Know that when the perfect understand this, they achieve such humility, such awe and fear of God, such reverence and such shame before him, may he be exalted – and this in ways pertaining to true reality not imagination – that their secret conduct with their wives and in latrines is like their public conduct with other people. Thus it is related of our renowned Sages that even in their sexual intercourse with their wives they behaved with great modesty. They also said, "Who is modest? He whose conduct in the dark night is the same as in the day." You know also how much they warned us not to walk proudly, since "the fullness of the whole earth is His glory" (Isa. vi. 3). They thought that by these rules the above-mentioned idea will be firmly established in the hearts of men, viz., that we are always before God, and it is in the presence of His glory that we go to and fro. The great men among our Sages would not uncover their heads because they believed that God's glory was round them”. (MN 3:52)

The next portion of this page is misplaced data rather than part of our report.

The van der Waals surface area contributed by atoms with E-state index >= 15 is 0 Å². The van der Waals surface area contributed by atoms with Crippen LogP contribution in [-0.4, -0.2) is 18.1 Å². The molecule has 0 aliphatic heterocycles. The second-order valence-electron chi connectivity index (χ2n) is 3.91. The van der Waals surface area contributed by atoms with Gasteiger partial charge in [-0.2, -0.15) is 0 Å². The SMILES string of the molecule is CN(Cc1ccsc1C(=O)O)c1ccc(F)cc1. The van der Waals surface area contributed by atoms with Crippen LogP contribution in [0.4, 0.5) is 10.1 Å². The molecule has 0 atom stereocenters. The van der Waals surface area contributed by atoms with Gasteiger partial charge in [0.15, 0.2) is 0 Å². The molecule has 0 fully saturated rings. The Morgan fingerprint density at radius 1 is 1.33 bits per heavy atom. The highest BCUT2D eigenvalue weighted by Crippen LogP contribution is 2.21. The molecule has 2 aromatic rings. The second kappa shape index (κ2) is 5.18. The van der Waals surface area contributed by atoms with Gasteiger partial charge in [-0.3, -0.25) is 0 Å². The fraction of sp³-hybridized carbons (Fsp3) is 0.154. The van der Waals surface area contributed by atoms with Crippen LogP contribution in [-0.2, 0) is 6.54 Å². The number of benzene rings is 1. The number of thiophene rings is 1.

What I described above is what is referred to as Yra’at Hashem – fear of God. The purpose of the rituals is to train us to translate the intellectual into our daily life. The Mitzvot have no meaning other than that. It is only after having internalized this fear and awe of God that our keeping the Mitzvot become real service of God, having Him in us and being aware of His presence. A person that is in such a state and feels the imperative to act in a certain way beyond the prescribed, that act becomes a true Chumra and not just a mechanical reaction to guilt.

I believe that this is what the meaning is when we find in Halacha that certain chumrot are considered inappropriate for everyone because of “Yuhara” - conceit. Those are not to be kept mechanically but only when a person feels an internal compulsion to adhere to them. One who is obviously not up to that level comes across as a fake.

Chag Kasher Vesameach. May we all perform Mitzvot and chumrot as true servants of God.